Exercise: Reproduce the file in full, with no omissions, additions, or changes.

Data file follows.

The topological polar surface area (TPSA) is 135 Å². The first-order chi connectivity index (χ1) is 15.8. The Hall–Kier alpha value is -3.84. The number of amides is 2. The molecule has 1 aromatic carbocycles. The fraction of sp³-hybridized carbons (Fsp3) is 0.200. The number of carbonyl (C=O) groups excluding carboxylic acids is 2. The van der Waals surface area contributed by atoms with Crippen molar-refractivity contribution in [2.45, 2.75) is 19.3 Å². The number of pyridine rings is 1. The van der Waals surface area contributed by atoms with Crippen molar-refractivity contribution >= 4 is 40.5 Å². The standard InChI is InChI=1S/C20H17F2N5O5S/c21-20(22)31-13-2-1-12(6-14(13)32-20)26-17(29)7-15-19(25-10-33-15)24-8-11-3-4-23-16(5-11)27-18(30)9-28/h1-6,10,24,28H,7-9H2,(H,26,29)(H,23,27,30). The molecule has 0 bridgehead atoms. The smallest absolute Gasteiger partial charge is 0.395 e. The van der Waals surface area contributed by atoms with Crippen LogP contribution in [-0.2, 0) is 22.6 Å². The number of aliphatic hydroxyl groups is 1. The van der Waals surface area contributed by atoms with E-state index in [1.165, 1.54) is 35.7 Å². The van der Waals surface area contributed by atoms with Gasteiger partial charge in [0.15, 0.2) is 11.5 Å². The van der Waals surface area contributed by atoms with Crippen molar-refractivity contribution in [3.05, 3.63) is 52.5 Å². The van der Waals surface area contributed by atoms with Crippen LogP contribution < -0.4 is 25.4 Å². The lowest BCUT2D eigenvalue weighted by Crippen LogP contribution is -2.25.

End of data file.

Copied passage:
The topological polar surface area (TPSA) is 135 Å². The first-order chi connectivity index (χ1) is 15.8. The Hall–Kier alpha value is -3.84. The number of amides is 2. The molecule has 1 aromatic carbocycles. The fraction of sp³-hybridized carbons (Fsp3) is 0.200. The number of carbonyl (C=O) groups excluding carboxylic acids is 2. The van der Waals surface area contributed by atoms with Crippen molar-refractivity contribution in [2.45, 2.75) is 19.3 Å². The number of pyridine rings is 1. The van der Waals surface area contributed by atoms with Crippen molar-refractivity contribution >= 4 is 40.5 Å². The standard InChI is InChI=1S/C20H17F2N5O5S/c21-20(22)31-13-2-1-12(6-14(13)32-20)26-17(29)7-15-19(25-10-33-15)24-8-11-3-4-23-16(5-11)27-18(30)9-28/h1-6,10,24,28H,7-9H2,(H,26,29)(H,23,27,30). The molecule has 0 bridgehead atoms. The smallest absolute Gasteiger partial charge is 0.395 e. The van der Waals surface area contributed by atoms with Crippen LogP contribution in [-0.2, 0) is 22.6 Å². The number of aliphatic hydroxyl groups is 1. The van der Waals surface area contributed by atoms with E-state index in [1.165, 1.54) is 35.7 Å². The van der Waals surface area contributed by atoms with Gasteiger partial charge in [0.15, 0.2) is 11.5 Å². The van der Waals surface area contributed by atoms with Crippen molar-refractivity contribution in [3.05, 3.63) is 52.5 Å². The van der Waals surface area contributed by atoms with Crippen LogP contribution < -0.4 is 25.4 Å². The lowest BCUT2D eigenvalue weighted by Crippen LogP contribution is -2.25.